We used to live in a world where few people produced content and most people consumed it. Thanks to the Web, nearly every digitally connected person creates some sort of content and nobody can consume it all. This has enabled a new phenomenon of content contribution that’s changing the world: crowdsourcing.
According to Wikipedia – a darling example, itself – “crowdsourcing is a task traditionally performed by an employee or contractor, and outsourcing it to an undefined, generally large group of people, in the form of an open call.” It’s all about user contributions, and it’s proliferated with the explosion of easy-to-use social and Web technologies.
It’s now impossible to avoid crowdsourcing buzz. I heard crowdsourcing chatter nonstop during several recent Advertising Week events – “let the customers do the work for you.” I frequently hear it at work and amidst peers throughout the interactive industry. Scott Cook, co-founder of Intuit, even penned a (very good) Harvard Business Review cover story this month on how companies should leverage crowdsourcing, or “user contribution systems.” An entire cottage industry of services, technologies and online communities is emerging to join this gold rush – typically regarded as untapped value, free for the taking.
To be sure, there are many reasons people participate online, such as instant rewards, need for self-expression, belonging or altruism. Most people contribute passively, for example, by doing nothing more than visiting a Web site. That passive visitation data can be mined in aggregate to illicit important insights and trends.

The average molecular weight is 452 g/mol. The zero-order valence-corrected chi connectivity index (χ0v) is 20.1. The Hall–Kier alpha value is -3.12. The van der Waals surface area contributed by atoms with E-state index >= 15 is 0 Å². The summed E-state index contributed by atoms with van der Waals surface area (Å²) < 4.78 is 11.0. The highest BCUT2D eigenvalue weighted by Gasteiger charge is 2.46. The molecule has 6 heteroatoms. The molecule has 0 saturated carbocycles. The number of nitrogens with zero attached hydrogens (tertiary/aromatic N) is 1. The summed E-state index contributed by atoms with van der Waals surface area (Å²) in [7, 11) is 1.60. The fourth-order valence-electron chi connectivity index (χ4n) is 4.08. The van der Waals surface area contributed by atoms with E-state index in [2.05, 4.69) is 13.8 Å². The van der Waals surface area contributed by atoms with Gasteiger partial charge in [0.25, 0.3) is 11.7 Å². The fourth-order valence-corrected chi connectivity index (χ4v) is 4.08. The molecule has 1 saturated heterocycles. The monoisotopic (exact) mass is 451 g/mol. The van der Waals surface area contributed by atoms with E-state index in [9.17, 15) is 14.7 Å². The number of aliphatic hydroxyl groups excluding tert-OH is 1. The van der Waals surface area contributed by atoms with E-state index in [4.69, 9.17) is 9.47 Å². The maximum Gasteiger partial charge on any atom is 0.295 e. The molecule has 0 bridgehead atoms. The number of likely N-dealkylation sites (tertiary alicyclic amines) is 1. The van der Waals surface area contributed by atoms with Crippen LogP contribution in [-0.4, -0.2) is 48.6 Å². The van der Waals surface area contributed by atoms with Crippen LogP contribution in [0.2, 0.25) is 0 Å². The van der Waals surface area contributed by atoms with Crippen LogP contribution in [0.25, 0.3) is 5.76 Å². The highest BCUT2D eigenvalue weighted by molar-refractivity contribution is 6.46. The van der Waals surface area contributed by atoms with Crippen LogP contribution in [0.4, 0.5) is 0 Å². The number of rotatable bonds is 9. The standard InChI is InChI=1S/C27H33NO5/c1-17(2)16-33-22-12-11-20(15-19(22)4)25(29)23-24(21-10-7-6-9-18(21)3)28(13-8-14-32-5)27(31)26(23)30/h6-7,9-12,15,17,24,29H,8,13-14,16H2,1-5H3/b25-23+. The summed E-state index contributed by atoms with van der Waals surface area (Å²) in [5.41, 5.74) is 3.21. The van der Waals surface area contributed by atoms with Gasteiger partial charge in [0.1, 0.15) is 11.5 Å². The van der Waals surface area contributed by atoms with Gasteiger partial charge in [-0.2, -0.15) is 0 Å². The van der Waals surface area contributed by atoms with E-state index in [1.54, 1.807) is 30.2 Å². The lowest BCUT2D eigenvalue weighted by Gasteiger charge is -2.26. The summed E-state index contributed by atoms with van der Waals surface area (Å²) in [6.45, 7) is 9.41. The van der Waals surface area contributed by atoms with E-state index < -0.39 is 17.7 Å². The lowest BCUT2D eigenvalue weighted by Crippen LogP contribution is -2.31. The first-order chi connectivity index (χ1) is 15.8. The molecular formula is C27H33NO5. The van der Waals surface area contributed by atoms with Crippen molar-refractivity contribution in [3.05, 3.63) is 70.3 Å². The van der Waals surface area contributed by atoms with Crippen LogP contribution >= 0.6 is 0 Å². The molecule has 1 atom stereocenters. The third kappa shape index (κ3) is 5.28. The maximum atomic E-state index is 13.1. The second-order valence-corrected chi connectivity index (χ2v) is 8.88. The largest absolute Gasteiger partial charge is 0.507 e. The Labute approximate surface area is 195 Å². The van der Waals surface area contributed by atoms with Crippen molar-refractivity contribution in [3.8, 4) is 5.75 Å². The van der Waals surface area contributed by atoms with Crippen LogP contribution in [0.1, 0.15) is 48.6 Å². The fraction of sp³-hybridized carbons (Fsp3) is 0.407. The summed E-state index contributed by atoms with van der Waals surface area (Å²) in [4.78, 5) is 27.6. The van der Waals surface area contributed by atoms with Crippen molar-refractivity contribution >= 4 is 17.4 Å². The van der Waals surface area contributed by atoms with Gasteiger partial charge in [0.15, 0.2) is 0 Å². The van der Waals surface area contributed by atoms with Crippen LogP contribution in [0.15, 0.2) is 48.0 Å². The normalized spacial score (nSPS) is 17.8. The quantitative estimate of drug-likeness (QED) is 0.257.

Conversely, it is a minority of people that actively and consciously contribute, by creating valuable content that is typically new, original and labor-intensive. We see such examples in sites like Flickr, YouTube, Wikipedia and Amazon reviews, where only a few create content for the majority. But in these high-involvement contributions, it’s certainly not money or formal payment that motivates most contributors. So what is it?
In a report released last month, titled “Crowdsourcing, Attention and Productivity,” scientists at Hewlett-Packard’s Social Computing Lab concluded that motivation to contribute stems not from self-expression or altruism, but attention.
According to the study, which factored in 9,896,816 YouTube videos submitted by 579,471 contributors:
[T]he productivity exhibited in crowdsourcing exhibits a strong positive dependence on attention, measured by the number of downloads. Conversely, a lack of attention leads to a decrease in the number of videos uploaded and the consequent drop in productivity, which in many cases asymptotes to no uploads whatsoever. Moreover, uploaders compare themselves to others when having low productivity and to themselves when exceeding a threshold.
What’s the lesson in this? Attention is the ultimate currency of crowdsourcing, or, really, any active user contribution. Attention is scarce, and the few active, most valuable contributors in your immediate or extended community are hardwired to seek it out. Marketers should factor this not only when creating incentives for contribution, but in driving overall engagement. Because to grant attention is to acknowledge; and acknowledgment is the basis of all relationships.
(The above also is my latest column in MediaPost.)